THERE is an old adage that says that “if a thing is worth doing, it is worth doing well.” There is much wisdom in that, not least with regard to teaching our children crucial lessons when it comes to sport at school.
by TIM MIDDLETON
If we are going to do sport at all, we must do it well; there is no point in just going through the motions of doing sport. We must invest heavily in it; we must take it seriously; we must aspire to high standards. There is no point in doing it if we are just going to turn up, practice a few skills and hope for the best; there is no point in doing it occasionally, haphazardly, casually; there is no point in saying we will do it, but then make little effort. If a thing is worth doing, it is worth doing well.
However there is an alternative to that saying which also carries much truth and value — “if a thing is worth doing, it is worth doing badly.” That might sound contradictory and unhelpful, but both truths apply completely. The reason that doing something badly is important relates to its value and worth; if something is valuable and worthwhile, we should continue to do it, even if initially we do it badly, because ultimately, if we persist we will begin to do it better and eventually well.
No-one will do something perfectly immediately; many of our first attempts at tasks or skills are woeful, embarrassing and utterly forgettable! However, if it is worth us doing it, then we will keep on doing it, even if for a while we continue to do it badly. No preacher delivered a brilliant sermon on the first occasion, but we do not say to a preacher after his first sermon that he should never preach again. Preaching is worth a great deal so it is worth working on it to ensure it is eventually done well. Sport at school is worth it, of that there should be no doubt by now. Sport at school, however, as these articles have been showing, has not been done well. We do not simply chuck it in and say “we will never get it right so what is the point of doing it?” Rather, we commit to getting to the point where we do manage to do it right and well.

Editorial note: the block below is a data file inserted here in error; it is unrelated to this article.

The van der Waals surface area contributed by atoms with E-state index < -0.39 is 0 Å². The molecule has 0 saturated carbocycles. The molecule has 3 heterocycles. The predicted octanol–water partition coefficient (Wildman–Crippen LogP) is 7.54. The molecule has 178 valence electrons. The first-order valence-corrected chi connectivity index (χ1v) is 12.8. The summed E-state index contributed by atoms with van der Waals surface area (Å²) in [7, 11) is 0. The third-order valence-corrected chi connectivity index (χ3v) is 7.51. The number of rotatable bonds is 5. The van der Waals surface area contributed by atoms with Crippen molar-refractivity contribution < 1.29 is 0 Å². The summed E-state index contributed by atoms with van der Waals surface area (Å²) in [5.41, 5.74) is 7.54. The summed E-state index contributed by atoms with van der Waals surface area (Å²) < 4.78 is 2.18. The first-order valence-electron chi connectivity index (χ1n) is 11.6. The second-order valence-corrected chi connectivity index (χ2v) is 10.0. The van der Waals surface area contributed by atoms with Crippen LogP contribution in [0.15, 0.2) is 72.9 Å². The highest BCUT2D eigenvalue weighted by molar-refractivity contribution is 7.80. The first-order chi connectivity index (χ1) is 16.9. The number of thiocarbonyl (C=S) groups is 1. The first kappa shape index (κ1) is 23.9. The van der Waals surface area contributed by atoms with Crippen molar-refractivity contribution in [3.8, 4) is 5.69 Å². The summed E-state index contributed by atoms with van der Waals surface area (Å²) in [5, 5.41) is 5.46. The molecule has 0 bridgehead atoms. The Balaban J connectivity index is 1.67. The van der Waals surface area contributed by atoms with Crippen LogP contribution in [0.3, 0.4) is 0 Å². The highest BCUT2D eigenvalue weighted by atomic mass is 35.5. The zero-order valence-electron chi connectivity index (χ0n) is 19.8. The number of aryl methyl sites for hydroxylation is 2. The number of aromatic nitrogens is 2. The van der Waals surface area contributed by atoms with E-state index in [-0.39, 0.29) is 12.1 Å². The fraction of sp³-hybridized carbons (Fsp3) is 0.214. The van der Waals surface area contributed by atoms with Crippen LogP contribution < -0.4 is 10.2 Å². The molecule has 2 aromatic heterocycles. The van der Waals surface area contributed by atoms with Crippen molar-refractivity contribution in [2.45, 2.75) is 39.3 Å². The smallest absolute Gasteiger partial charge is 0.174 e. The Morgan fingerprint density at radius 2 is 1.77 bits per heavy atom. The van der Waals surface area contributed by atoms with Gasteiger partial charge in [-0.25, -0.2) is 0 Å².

Jordan Spieth is a young and hugely-talented young professional golfer who in only his second appearance at the US Masters, at the age of twenty-one, won it convincingly in 2015, holding a four-shot lead (as well as many records) going into the final round. His golf on the final day, however, was not quite as free-flowing and dynamic; he really had to grind out scores as he freely admitted afterwards, when he described his final round as a matter of “playing badly well”.
Some days it is the easiest game in the world, but on other days it becomes intensely difficult and confusing; some days we do not even have to think about what we are doing, but just go out and swing the club with incredible success yet on other days we struggle with every aspect of the game. Some days we have to play badly well. Interestingly, in an article in the Denver Post in May 2018, Jordan Spieth’s great friend and yet fierce rival, Justin
Thomas, who himself has managed to win one of golf’s four Majors at a young age, echoed his friend’s comment as he is reported as saying that his aim is to “make my bad golf better.” When he plays badly, he simply strives to retrieve all that was good in his game.
The fact is that whether it is in sport, business, relationships or life in general, we will all have “off-days”, we will all struggle with what we are trying to achieve. Just as no sportsman ever plays a brilliant, faultless game every game, so none of us can have joyful, fruitful, hopeful days every day. We will all play badly at times; we will all have bad days. The key thing in such situations is to heed the advice of these golfers: We must play badly well. We must grind out results; we must go back to the basics and regain our confidence.
As has been stated often before in these articles, we must do sport well at school. It is patently obvious that we do not do sport well in our schools all the time, in a similar way that we do not play sport well in every match. We must not simply give up; we must resolve and learn to do badly well. We need firstly to be aware of this fact, then admit it, accept it, anticipate it even and then act on it.
We need to play badly well, in the right spirit, with the right attitude, for the right reasons; we need to play badly well in the same way we play well, well! We need to find once again the balance that enabled us to do it well in the first place; we need to find the timing, patience, persistence, practice. The sign of a great team, it is often said, is when they get the results even when they are playing badly. They learn to play badly well. We need to do the same, at school, in sport, in life. It is worth it!
Tim Middleton is a former international hockey player and headmaster, currently serving as the executive director of the Association of Trust Schools. Email: firstname.lastname@example.org Ferestius, aspis ium sinus